Are you well-settled, my Gardening Friend, into winter: that season of wide expanses for reading and reflecting. Do you carve out larger chunks of time for growing on the inside during this quieter season for your garden?
One of the "new" things I'm doing on that front is reviewing books that specifically reach the heart of this blog--the personal, spiritual touch point of gardening. This first year of the blog has been about answering this question: does gardening express the unique design God imprinted on my soul? With that as the driving force for this first year and as we approach another spring's activity, I thought this book would be a good first review.
Mark Batterson's book, Soul Print, helps a reader define those things that clarify his or her soul print, a thing he claims is as unique as a fingerprint. His model in the book is the Biblical King David, and he looks at how David's days of shepherding began the arches, loops and whorls of a soul print that would eventually encompass giant-slaying and kingdom-leading.
Though the pastor of a large urban congregation in Washington, D.C., Batterson nevertheless writes in a style that employs the humor and turn-about word play typical of a gifted country preacher--making his style a good match for the suburbanite who has a nostalgic heart for rural pursuits.
"The reason we get frustrated is because we think big without thinking long..."
"Too often we allow our circumstances to get between God and us. Holy confidence puts God between us and our circumstances..."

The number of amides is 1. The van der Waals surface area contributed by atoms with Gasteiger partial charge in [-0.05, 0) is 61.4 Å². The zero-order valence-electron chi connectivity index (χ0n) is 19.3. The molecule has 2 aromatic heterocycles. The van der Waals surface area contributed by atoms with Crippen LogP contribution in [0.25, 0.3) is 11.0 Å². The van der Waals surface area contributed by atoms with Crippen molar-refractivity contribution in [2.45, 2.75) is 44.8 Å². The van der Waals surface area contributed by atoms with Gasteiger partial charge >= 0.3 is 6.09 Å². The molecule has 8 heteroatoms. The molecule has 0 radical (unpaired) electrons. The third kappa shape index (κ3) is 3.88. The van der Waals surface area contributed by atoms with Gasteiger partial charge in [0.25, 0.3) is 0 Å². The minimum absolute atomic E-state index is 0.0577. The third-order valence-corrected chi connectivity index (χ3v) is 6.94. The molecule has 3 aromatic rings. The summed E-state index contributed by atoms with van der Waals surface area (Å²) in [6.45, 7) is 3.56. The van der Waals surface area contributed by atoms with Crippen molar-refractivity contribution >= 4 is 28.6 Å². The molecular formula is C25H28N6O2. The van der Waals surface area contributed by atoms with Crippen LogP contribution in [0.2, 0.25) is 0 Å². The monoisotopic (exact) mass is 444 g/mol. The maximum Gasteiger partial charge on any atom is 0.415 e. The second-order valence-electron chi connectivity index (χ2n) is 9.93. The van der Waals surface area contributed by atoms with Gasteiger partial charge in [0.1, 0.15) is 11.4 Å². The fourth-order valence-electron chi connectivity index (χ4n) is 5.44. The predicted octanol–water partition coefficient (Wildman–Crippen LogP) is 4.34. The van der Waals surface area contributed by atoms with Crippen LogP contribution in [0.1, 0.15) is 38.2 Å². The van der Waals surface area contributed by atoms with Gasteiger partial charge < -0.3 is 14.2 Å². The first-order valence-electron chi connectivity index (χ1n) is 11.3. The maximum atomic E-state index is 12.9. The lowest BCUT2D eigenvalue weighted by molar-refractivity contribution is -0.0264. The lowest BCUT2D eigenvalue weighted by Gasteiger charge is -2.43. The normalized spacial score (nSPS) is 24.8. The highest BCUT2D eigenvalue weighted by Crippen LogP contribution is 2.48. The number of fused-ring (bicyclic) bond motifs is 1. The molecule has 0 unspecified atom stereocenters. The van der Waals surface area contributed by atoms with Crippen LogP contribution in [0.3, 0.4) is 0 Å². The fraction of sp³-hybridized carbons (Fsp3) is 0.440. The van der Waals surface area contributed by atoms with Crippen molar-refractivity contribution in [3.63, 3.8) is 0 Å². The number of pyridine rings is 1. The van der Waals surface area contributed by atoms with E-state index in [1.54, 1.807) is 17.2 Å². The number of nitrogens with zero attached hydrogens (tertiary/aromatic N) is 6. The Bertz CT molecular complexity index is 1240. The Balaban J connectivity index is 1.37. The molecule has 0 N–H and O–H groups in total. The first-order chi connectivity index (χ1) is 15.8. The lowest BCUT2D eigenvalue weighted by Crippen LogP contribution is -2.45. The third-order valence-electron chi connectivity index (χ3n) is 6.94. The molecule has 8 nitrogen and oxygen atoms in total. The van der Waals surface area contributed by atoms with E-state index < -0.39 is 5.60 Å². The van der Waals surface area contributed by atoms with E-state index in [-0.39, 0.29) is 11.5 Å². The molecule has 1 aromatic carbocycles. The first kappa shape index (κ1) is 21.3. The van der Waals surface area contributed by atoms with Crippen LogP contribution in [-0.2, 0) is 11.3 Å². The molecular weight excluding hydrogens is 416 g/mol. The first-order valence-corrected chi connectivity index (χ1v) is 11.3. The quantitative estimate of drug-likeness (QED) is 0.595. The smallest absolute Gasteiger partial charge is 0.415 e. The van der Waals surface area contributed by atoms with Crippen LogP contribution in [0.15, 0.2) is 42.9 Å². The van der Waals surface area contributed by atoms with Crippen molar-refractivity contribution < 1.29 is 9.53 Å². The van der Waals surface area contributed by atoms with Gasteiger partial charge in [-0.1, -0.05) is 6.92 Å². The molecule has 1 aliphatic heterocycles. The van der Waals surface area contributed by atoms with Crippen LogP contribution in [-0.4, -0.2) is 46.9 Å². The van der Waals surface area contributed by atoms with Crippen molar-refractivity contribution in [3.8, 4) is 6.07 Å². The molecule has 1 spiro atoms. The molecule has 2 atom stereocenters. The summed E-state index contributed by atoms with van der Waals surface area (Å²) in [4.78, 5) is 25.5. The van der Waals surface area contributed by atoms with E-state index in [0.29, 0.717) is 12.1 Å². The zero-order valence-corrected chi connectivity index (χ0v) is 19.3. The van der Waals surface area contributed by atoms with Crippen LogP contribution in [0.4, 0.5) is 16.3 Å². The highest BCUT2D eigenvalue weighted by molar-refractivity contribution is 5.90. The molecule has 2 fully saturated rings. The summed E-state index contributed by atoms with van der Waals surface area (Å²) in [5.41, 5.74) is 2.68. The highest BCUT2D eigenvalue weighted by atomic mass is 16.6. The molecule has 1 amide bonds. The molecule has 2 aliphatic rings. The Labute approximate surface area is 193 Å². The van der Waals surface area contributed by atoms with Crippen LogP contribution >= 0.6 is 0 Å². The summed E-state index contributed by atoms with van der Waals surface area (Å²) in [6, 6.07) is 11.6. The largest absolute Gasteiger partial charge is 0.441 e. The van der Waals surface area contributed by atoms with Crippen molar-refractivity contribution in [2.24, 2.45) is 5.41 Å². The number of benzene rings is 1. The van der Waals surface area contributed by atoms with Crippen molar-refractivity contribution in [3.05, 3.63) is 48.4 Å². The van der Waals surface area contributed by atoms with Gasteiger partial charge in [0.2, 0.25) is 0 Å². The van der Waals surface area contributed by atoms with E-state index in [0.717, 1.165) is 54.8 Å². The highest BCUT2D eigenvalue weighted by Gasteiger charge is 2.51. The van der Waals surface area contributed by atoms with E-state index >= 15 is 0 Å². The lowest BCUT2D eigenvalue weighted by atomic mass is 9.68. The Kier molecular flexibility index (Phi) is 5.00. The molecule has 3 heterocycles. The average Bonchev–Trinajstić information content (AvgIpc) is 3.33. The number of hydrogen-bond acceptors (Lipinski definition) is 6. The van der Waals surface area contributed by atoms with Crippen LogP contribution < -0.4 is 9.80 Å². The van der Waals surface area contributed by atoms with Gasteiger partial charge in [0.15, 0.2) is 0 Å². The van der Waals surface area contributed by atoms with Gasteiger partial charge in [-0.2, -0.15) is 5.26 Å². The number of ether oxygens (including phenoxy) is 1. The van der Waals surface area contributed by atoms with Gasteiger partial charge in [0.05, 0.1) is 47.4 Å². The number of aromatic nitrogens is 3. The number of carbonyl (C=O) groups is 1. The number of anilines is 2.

That turn of phrase gives the reader pause as a sentence here or there rises above the others to trigger a deep internal "Hmmmm..." He or she might even open the mental file where Facebook status updates are kept to add a new entry. Batterson begins by exploring the lighter side in taking inventory of personal uniqueness, although he forewarns that "...one key to discovering your soulprint is identifying those disadvantages via careful, and sometimes painful, self-inventory."
Going deeper into the book, however, the reader finds fewer of the tasty little phrases scattered around like Easter candy. In their place, a call to a deeper worship rises; a vision takes shape--one that marks our soulprints as the most unique feature in our worship. Batterson reminds that when a congregation sings the hymn, Great Is Thy Faithfulness, that one song becomes as many "different" songs as there are congregants because each has experienced God's faithfulness uniquely. Each makes it his own song. Thus swells the reader's desire to look long at his or her soul print, seeing the obvious with new wonder, "This is my soul. Mine and mine alone."
After that fresh longing to explore our Divinely-designed identity is established, Batterson's words hit the climax of purpose in his book:
"The way you see yourself is determined by what you base your identity on. And you have lots of choices..."
The last few chapters challenge the reader with the more arduous task of identifying good and bad identity-forming choices. "Too often we underestimate our sinfulness, thereby underestimating God's righteousness. And when we downplay sin, we downplay the grace of God." That country preacher style, direct and unembellished, rises again.
Still, he lightens our hearts as he closes the book, reminding us to joyfully anticipate that moment after this life ends, when God calls us by our new name for the first time. "That name will make your entire life make sense...because God will reveal who you really are. That new name will capture the true essence of who you are, and it will encompass all that you will become in eternity. Your soulprint will finally be given its true name."
Footprints in snow may melt in a day, but soulprints last for all eternity. Batterson serves well as God's apostle with this message.
(I received this book for free from WaterBrook Multnomah Publishing Group for this review.)